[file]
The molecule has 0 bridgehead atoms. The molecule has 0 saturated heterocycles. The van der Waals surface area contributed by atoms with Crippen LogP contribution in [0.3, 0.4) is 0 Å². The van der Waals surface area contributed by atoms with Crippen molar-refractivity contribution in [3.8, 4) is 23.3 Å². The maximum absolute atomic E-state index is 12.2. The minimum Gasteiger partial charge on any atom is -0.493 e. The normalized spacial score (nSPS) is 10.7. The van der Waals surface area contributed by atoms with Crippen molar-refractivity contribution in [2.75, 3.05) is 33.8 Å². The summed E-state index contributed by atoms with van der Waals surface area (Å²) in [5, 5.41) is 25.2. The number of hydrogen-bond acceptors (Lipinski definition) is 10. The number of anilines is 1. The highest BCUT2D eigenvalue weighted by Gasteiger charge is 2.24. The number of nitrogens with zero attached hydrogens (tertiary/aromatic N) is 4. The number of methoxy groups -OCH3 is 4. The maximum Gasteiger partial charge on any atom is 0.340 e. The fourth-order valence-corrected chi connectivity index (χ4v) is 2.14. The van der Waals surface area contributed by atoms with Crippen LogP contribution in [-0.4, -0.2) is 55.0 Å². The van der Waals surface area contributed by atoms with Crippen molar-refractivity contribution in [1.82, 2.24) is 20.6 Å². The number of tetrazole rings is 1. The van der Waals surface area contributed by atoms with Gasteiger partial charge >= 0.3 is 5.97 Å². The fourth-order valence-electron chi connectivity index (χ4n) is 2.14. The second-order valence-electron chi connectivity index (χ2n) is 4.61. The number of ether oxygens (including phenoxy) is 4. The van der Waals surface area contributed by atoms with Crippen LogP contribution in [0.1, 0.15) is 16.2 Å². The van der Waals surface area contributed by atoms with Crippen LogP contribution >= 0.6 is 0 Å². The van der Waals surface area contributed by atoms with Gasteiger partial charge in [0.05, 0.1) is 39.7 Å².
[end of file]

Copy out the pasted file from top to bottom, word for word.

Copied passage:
The molecule has 0 bridgehead atoms. The molecule has 0 saturated heterocycles. The van der Waals surface area contributed by atoms with Crippen LogP contribution in [0.3, 0.4) is 0 Å². The van der Waals surface area contributed by atoms with Crippen molar-refractivity contribution in [3.8, 4) is 23.3 Å². The maximum absolute atomic E-state index is 12.2. The minimum Gasteiger partial charge on any atom is -0.493 e. The normalized spacial score (nSPS) is 10.7. The van der Waals surface area contributed by atoms with Crippen molar-refractivity contribution in [2.75, 3.05) is 33.8 Å². The summed E-state index contributed by atoms with van der Waals surface area (Å²) in [5, 5.41) is 25.2. The number of hydrogen-bond acceptors (Lipinski definition) is 10. The number of anilines is 1. The highest BCUT2D eigenvalue weighted by Gasteiger charge is 2.24. The number of nitrogens with zero attached hydrogens (tertiary/aromatic N) is 4. The number of methoxy groups -OCH3 is 4. The maximum Gasteiger partial charge on any atom is 0.340 e. The fourth-order valence-corrected chi connectivity index (χ4v) is 2.14. The van der Waals surface area contributed by atoms with Crippen LogP contribution in [-0.4, -0.2) is 55.0 Å². The van der Waals surface area contributed by atoms with Crippen molar-refractivity contribution in [1.82, 2.24) is 20.6 Å². The number of tetrazole rings is 1. The van der Waals surface area contributed by atoms with Gasteiger partial charge >= 0.3 is 5.97 Å². The fourth-order valence-electron chi connectivity index (χ4n) is 2.14. The second-order valence-electron chi connectivity index (χ2n) is 4.61. The number of ether oxygens (including phenoxy) is 4. The van der Waals surface area contributed by atoms with Crippen LogP contribution in [0.1, 0.15) is 16.2 Å². The van der Waals surface area contributed by atoms with Crippen LogP contribution >= 0.6 is 0 Å². The van der Waals surface area contributed by atoms with Gasteiger partial charge in [0.05, 0.1) is 39.7 Å².